PARIS - Jewish groups have objected to a French government decision to allow the television arm of Lebanon's Hezbollah guerrillas to continue broadcasting to Europe using a French satellite operator.
The CRIF umbrella group of French Jewish organisations accused the government of failing to protect citizens from broadcasts by Hezbollah's al-Manar TV, which CRIF says includes anti-Semitic films that incite Muslims to attack Jews.
"We French citizens are under attack as Jews by this television," CRIF president Roger Cuikerman said on Friday.
Arabic-language satellite television is popular with France's five million Muslims, mostly of North African descent.
Al-Manar angered groups representing France's 600,000 Jews last year when it broadcast a series about a Zionist plot to dominate the world during the high-viewing month-long Islamic festival of Ramadan.
CRIF had sought to ban al-Manar and condemned this latest decision by France's Higher Audiovisual Council (CSA) to allow it to keep broadcasting over French satellite operator Eutelsat.
"The Republic should protect all its citizens and not give in to external pressures," Cuikerman said in a statement.
The CSA announced the agreement with al-Manar on Friday in a document containing a long list of commitments to unbiased journalism that al-Manar must accept to continue broadcasting.
In its statement, the CSA declared that some broadcasts it had viewed broke French law because they could incite hate or violence against people for religious or national reasons and stoke tensions between different groups living in Europe.
"Your signature on this agreement implies that you formally renounce broadcasting such programmes on a signal using a satellite subject to French law," the CSA statement said in an address to al-Manar's management.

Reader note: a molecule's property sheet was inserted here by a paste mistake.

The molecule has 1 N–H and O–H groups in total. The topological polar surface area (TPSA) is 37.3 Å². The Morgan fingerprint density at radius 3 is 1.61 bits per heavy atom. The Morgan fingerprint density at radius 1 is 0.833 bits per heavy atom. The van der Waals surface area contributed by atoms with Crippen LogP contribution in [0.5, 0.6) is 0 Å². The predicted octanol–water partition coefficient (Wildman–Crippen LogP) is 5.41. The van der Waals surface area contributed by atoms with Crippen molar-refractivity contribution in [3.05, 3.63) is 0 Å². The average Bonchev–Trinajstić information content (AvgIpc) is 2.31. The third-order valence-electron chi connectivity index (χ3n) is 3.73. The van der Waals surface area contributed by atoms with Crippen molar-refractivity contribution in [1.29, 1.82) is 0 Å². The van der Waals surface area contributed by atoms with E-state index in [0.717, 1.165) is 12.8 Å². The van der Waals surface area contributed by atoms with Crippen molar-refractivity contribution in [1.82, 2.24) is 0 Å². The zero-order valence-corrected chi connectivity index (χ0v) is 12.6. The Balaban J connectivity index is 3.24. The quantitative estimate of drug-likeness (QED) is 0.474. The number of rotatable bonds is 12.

Al-Manar said in a statement that it had "no problem with French laws and that it was prepared to comply with the legal requirements to broadcast in French territory."
The CSA took al-Manar to court last August after its drama "The Diaspora", which depicts a Zionist plot to dominate the world, provoked uproar. It called the programme "intolerable".
The court ruled the CSA could only ban the station if it refused to apply for authorisation, but Manar applied for it.
Manar's Head of News Hassan Fadlallah in Beirut said he did not foresee any change following the agreement. The "Diaspora" series was "a special case and it does not follow that all of Manar's programmes are similar to this type of series," he said.
France contains western Europe's biggest Jewish and Muslim communities and tense relations between them have increased over the life of a Palestinian uprising against Israeli occupation which began in 2000.
The United States and Britain classify Hezbollah, supported by Syria and Iran, as a terrorist group but France does not. Hezbollah was instrumental in helping to force Israeli troops to withdraw from south Lebanon in 2000 after a 22-year occupation.
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